Updated 2019-04-09
Suppose we have the Markov chains \(X_n\). The Markov property is \(\mathbb P(X_{n+1}\vert X_n, X_{n+1},\dotsc)=\mathbb P(X_{n+1}\vert X_n)\).
For homogeneous MC, the initial probability distribution is \(p_i(0)=\mathbb P(X_0=i)\), and that \(\sum_i p_i=1\).
Chapman-Kolmogrov Equation
\[\begin{align} p(n)=(\mathbb p_1(n)\dotsc p_s(n))\\ p(n+1)=p(n)p\\ p(n)=p(0)p^n \end{align}\]Example
There exists 2 white balls and 2 black balls. At each time, one ball is drawn and the color is flipped with probability \(a\), and not flipped with probability 1-\(a\). Ball is placed back into the urn.
Let \(X_n\) be the number of black balls in the urn.
a. Is \(X_n\) a Markov chain?
There are five possible outcomes for \(X_n\): \(X_n\in\{0,1,2,3,4\}\). Let \(X_n=k\), so \(k\) is the number of black balls. Then
\[X_{n+1}=\begin{cases} k,&\text{if white or black ball is taken but no color change}\\ k+1 & \text{if white ball is taken and color changes}\\ k-1 & \text{if black ball is taken and color changes} \end{cases}\]Since we have shown that \(X_{n+1}\) only depends on the last value, \(k=X_n\). Then \(X_n\) is a Markov chain.
b. Find the transition matrix
Let the rows be the number of black balls the transition is ‘from’ and the column be the number of black balls the transition is going ‘to’.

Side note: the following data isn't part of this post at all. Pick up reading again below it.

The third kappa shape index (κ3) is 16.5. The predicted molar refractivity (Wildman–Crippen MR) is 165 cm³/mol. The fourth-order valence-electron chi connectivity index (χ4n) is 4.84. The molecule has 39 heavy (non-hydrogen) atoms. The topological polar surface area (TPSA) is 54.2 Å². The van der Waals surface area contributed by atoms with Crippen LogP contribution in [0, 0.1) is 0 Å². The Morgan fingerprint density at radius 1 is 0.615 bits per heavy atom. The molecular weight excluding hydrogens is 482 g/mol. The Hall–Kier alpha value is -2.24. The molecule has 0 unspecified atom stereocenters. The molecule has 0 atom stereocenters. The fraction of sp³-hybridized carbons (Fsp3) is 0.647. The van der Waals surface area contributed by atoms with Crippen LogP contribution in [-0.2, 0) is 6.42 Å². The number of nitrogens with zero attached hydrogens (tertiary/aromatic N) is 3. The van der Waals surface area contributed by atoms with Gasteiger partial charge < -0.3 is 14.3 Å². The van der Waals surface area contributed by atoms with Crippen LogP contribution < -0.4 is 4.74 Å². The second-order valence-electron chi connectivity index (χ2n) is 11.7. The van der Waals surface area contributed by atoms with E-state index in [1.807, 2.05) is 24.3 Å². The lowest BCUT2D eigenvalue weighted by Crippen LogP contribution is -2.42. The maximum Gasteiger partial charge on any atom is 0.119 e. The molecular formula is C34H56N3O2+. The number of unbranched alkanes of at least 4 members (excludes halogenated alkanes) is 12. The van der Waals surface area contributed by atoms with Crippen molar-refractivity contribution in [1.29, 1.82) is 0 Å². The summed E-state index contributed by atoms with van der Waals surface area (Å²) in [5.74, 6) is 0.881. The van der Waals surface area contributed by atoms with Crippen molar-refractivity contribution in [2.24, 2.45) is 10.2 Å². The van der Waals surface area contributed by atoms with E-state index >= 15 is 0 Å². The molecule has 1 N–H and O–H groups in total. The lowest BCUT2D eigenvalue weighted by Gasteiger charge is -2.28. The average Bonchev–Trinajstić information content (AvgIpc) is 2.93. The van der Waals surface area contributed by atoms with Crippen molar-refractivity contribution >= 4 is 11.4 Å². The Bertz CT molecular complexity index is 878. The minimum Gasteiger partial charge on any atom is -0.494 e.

If there are 0 black balls to begin with. Then there are two cases:
If there are 1 black ball in the urn. There are these outcomes:
a black ball is picked and color changes
Thus, \(P_{10}=\mathbb P(\text{pick black ball and changes color})\). Since picking and changing color are independent, \(P_{10}=\mathbb P(\text{pick black})\mathbb P(\text{change color})\). Which is \(\frac{1}{4}\times a\).
Similarly, using the steps for the black ball above, the probability of picking the white ball and changing color is just \(\frac{3}{4}\times a\).
Picking any colored ball and not change color contributes to the same transition.
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The sum of the two above adds up to \(1-a\).
Using the same arguments for the other states, we come to the final matrix:
\[\begin{bmatrix} 1-a &a & 0&0&0\\ \frac a4 & 1-a & \frac{3a}{4} & 0 &0\\ 0 & \frac{a}{2} & 1-a & \frac{a}{2} & 0\\ 0 & 0 & \frac{3a}{4} & 1-a & \frac{a}{4}\\ 0 & 0 & 0 & a & 1-a \end{bmatrix}\]Accessibility: State \(j\) is accessible from \(i\) if and only if \(\exists n \in \mathbb N, p_{ij}>0\)
Communicating State: States \(i\) and \(j\) communicate if and only if \(i\) is accessible from \(j\) and \(j\) is accessible from \(i\).
Communicating Class: The set of all communicating states.
Irreducible: A state is irreducible if and only if all states in the state space belongs to a single communicating class.
Recurrence: The state \(i\) is recurring if and only if the probability of visiting state \(i\) is 1.
To check, consider: \(\sum_{n=1}^\infty p_{ii}(n)=\infty\)
Transient: The state \(i\) is transient if and only if the probability of visiting state \(i\) is less than 1.
To check, consider: \(\sum_{n=1}^\infty p_{ii}(n)<\infty\)
Example
Given transition matrix
\[P=\begin{bmatrix} 0 & 1 & 0\\ 0.5 & 0 & 0.5\\ 1 & 0 &0 \end{bmatrix}\]Let’s draw the state diagram.
Since 1 is accessible from 0 and 0 is accessible from 1, then \(1,0\in \mathcal C\). Since 2 is also accessible from any of the states and any state is accessible from 2 given some time, we see that \(2\in\mathcal C\) also.
Thus \(\mathcal C=\{0,1,2\}\).
Example
Given transition matrix